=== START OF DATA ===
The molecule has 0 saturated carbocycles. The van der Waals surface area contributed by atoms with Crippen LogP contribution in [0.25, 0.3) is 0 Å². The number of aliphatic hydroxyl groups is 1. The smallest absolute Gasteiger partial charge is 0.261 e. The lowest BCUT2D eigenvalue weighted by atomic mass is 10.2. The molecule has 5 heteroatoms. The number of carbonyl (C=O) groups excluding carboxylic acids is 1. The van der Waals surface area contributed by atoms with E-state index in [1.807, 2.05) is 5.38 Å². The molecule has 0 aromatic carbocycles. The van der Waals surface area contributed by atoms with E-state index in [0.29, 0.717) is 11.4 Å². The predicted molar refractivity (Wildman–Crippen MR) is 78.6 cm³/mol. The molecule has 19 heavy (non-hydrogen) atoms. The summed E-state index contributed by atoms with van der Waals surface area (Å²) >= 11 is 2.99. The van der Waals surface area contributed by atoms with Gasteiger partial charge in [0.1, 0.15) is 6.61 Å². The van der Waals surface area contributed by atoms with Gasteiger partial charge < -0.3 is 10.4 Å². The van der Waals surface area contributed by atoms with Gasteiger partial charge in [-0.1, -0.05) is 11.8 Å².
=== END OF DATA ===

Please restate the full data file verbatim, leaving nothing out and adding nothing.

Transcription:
The molecule has 0 saturated carbocycles. The van der Waals surface area contributed by atoms with Crippen LogP contribution in [0.25, 0.3) is 0 Å². The number of aliphatic hydroxyl groups is 1. The smallest absolute Gasteiger partial charge is 0.261 e. The lowest BCUT2D eigenvalue weighted by atomic mass is 10.2. The molecule has 5 heteroatoms. The number of carbonyl (C=O) groups excluding carboxylic acids is 1. The van der Waals surface area contributed by atoms with E-state index in [1.807, 2.05) is 5.38 Å². The molecule has 0 aromatic carbocycles. The van der Waals surface area contributed by atoms with E-state index in [0.29, 0.717) is 11.4 Å². The predicted molar refractivity (Wildman–Crippen MR) is 78.6 cm³/mol. The molecule has 19 heavy (non-hydrogen) atoms. The summed E-state index contributed by atoms with van der Waals surface area (Å²) >= 11 is 2.99. The van der Waals surface area contributed by atoms with Gasteiger partial charge in [0.1, 0.15) is 6.61 Å². The van der Waals surface area contributed by atoms with Gasteiger partial charge < -0.3 is 10.4 Å². The van der Waals surface area contributed by atoms with Gasteiger partial charge in [-0.1, -0.05) is 11.8 Å².